Chicago has resurrected its "Public Enemy No. 1" designation, not used since it was created for Al Capone, to label Mexican drug kingpin Joaquin "El Chapo" Guzman Luera.
Damian Dovarganes / AP / File
A drug kingpin in Mexico who has never set foot in Chicago has been named the city's new Public Enemy No. 1 — the same notorious label assigned to Al Capone at the height of the Prohibition-era gang wars.
The Chicago Crime Commission announced the move Thursday, saying it considers Joaquin "El Chapo" Guzman even more menacing than Capone because he's the leader of the Sinaloa cartel, which supplies most of the narcotics sold in the city.
"What Al Capone was to beer and whiskey during Prohibition, Guzman is to narcotics," said Art Bilek, the commission's executive vice president. "Of the two, Guzman is by far the greater threat. ... And he has more power and financial capability than Capone ever dreamed of."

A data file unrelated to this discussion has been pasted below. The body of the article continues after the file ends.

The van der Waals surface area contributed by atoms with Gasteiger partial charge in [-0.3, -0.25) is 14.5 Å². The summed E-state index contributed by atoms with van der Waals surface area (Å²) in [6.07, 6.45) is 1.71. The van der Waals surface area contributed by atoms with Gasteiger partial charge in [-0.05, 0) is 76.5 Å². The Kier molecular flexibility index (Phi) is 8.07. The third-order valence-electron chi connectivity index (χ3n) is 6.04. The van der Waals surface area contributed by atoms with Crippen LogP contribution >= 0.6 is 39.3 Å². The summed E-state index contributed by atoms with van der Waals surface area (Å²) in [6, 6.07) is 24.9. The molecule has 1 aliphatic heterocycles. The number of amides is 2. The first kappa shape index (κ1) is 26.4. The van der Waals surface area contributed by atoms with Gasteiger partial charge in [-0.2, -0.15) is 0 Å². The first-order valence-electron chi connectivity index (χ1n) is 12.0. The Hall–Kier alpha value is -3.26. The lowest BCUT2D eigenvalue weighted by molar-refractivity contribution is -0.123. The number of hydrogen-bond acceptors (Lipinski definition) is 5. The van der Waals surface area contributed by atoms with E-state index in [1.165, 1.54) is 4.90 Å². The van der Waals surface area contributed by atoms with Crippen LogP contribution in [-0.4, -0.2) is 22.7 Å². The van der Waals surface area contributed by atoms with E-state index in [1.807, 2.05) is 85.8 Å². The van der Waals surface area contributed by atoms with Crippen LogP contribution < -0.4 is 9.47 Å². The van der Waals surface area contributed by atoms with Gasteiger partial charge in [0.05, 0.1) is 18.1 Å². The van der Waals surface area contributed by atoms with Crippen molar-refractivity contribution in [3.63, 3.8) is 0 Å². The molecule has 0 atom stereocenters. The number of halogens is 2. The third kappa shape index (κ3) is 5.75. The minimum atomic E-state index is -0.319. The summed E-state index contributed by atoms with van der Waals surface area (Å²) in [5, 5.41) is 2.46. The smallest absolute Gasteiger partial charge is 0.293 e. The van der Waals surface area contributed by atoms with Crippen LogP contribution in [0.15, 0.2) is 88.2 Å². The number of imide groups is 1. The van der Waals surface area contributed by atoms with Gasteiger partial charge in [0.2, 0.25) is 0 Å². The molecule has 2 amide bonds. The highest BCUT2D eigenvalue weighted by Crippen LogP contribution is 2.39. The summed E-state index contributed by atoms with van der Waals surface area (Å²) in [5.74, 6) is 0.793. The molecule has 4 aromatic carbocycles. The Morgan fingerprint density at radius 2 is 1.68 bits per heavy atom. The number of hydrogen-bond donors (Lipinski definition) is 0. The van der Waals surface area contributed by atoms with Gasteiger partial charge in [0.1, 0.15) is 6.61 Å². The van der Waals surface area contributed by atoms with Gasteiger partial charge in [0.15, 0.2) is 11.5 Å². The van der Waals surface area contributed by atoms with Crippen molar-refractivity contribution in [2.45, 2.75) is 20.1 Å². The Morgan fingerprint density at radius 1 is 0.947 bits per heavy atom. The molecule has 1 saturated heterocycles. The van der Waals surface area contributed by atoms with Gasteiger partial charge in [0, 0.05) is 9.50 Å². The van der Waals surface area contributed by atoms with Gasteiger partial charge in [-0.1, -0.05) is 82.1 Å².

The commission — a non-government body that tracks city crime trends — designated Capone Public Enemy No. 1 in 1930. It has declared other outlaws public enemies, but Capone was the only one deemed No. 1.
Guzman is thought to be holed up and guarded by a personal army in a Mexican mountain hideaway. And there's nothing to indicate he's ever been anywhere near Chicago, according to the Drug Enforcement Administration, which joined the commission in affixing the title to Guzman.